Lady Liberty Almost Ended Up in the Desert

The majestic image of the Statue of Liberty is so firmly connected with the United States that it is hard to imagine it being anywhere else. In fact, the USA received Lady Liberty only when its designer's first choice rejected the gift. Frédéric Auguste Bartholdi visited Egypt as a young man and became captivated by... Continue Reading →


Court Rules that Marvel Mutants Are Not Human

Mutants are not human and are not worth as much as humans. So was the ruling of the United States Court for International Trade, not in the Marvel Universe where mutants have to fight for equality and basic human rights, but in the real world case of Toy Biz, Inc. v. United States. The Harmonized... Continue Reading →

Picasso’s Art Warms the Heart and Once Warmed His Apartment

Although Pablo Picasso (1881-1973) is now recognized as one of the most influential artists of the 20th century, his rise to fame was not immediate. In order to heat his Paris apartment, he was forced, by poverty, to burn many of his paintings. In 2015 his painting Women of Algiers sold for $179.3 million. One can... Continue Reading →

Meet the Artist of the Underwater Crop Circles

Scientists were long baffled by the appearance of beautiful, intricate underwater artwork that resembled crop circles. These phenomena appeared up to 80 feet below sea level and can be up to six feet in diameter. The mystery was solved in 2012 when an underwater photographer captured the images of the puffer fish carefully carving the... Continue Reading →

This Tree Leaves Tunes

Fans of BBC's Doctor Who might think they have encountered earth's answer to the Singing Towers of Darillium when they visit Lancashire in the United Kingdom. Unlike that fictional place, where the Doctor and his wife spent their last night together, and where reservations have to be made four years in advance, this place is open to... Continue Reading →

Long-Lasting Laughs

Readers of the December 12, 1897 edition of the New York Journal had no idea that they were seeing something their great-great-grandchildren would still be reading more than a century later. That was the day The Katzenjammer Kids debuted, starting a run that would earn it the distinction of being the longest-running comic strip in history. Rudolph... Continue Reading →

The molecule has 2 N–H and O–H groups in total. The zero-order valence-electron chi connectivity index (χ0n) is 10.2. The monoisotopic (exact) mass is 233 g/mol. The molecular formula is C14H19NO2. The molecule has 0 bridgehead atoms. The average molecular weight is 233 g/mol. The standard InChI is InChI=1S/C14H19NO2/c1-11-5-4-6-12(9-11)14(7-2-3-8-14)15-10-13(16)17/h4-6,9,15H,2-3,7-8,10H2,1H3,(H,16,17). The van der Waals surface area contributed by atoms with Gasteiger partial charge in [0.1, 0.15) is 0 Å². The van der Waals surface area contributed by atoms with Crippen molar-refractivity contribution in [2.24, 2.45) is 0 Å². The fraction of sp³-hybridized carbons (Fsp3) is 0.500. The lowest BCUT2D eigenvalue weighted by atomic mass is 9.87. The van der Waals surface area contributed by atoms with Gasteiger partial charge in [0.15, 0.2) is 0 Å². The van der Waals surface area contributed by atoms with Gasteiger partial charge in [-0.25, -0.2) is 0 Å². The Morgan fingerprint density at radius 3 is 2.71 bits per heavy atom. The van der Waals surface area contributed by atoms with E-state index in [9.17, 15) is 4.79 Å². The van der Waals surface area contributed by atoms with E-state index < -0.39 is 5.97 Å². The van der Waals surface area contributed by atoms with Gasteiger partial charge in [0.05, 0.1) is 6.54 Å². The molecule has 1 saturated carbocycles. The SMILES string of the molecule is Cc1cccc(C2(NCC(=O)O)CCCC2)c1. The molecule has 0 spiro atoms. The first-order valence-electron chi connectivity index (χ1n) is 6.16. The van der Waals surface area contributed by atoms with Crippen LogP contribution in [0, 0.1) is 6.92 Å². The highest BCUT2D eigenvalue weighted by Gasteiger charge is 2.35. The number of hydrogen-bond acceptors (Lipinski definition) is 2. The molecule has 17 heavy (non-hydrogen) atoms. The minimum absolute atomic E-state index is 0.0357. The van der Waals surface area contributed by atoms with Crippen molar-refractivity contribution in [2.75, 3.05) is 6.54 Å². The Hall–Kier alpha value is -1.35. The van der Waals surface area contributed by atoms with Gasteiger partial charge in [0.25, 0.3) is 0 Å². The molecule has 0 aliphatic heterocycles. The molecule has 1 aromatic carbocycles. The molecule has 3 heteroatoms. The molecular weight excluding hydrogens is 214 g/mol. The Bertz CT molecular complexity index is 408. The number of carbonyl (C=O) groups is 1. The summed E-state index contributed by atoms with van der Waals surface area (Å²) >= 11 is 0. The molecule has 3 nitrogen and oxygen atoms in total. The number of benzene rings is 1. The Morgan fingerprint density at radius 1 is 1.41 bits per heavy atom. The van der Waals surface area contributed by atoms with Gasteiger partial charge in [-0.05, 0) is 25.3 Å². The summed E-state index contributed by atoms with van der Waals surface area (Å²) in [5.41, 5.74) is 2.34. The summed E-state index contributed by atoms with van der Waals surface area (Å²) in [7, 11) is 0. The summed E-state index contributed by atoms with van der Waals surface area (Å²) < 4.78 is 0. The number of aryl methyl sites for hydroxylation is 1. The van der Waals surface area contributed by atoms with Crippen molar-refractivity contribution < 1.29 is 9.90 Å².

Tuning the Helicopters

Musical instruments can be costly, and any band student who has had to lug a tuba or bell set on a school bus knows they can be unwieldy, too. The Sousaphone or cello is nothing, however, compared to the principal instruments in  Karlheinz Stockhausen's "Helikopter-Streichquartett" -- four operational and flying helicopters. "Helikopter-Streichquartett" (German for "Helicopter String... Continue Reading →

Coolidge’s Battle with the Bald and the Brilliant

No one could doubt the brilliance of President John Quincy Adams. His remarkable mind and rich life experiences qualified him to speak knowingly on almost any subject. You might be surprised to learn that his twentieth century successor, Calvin Coolidge, resented Adams' brilliance. It wasn't the intellectual brilliance that was an issue, however; Coolidge's problem... Continue Reading →

You Can Buy a Lot of Fries for That

Someone really likes potatoes -- or at least pictures of potatoes. Someone likes them enough to shell out a lot of money for one particular potato picture. Kevin Abosh, an Irish visual artist and portrait photographer sold his picture of a potato against a black background to an unnamed European businessman for €1 million ($1,095,850). The... Continue Reading →

Meeting Death on His Feet — Just to Prove a Point

Branwell Brontë was the brother of Wuthering Heights author Emily Brontë. He is historically noteworthy in his own right as a painter and writer. He would perhaps be better remembered had he not hastened his death through abuse of alcohol and opium. The approach of his own death really illustrated his tenacity. Although suffering from depression and... Continue Reading →

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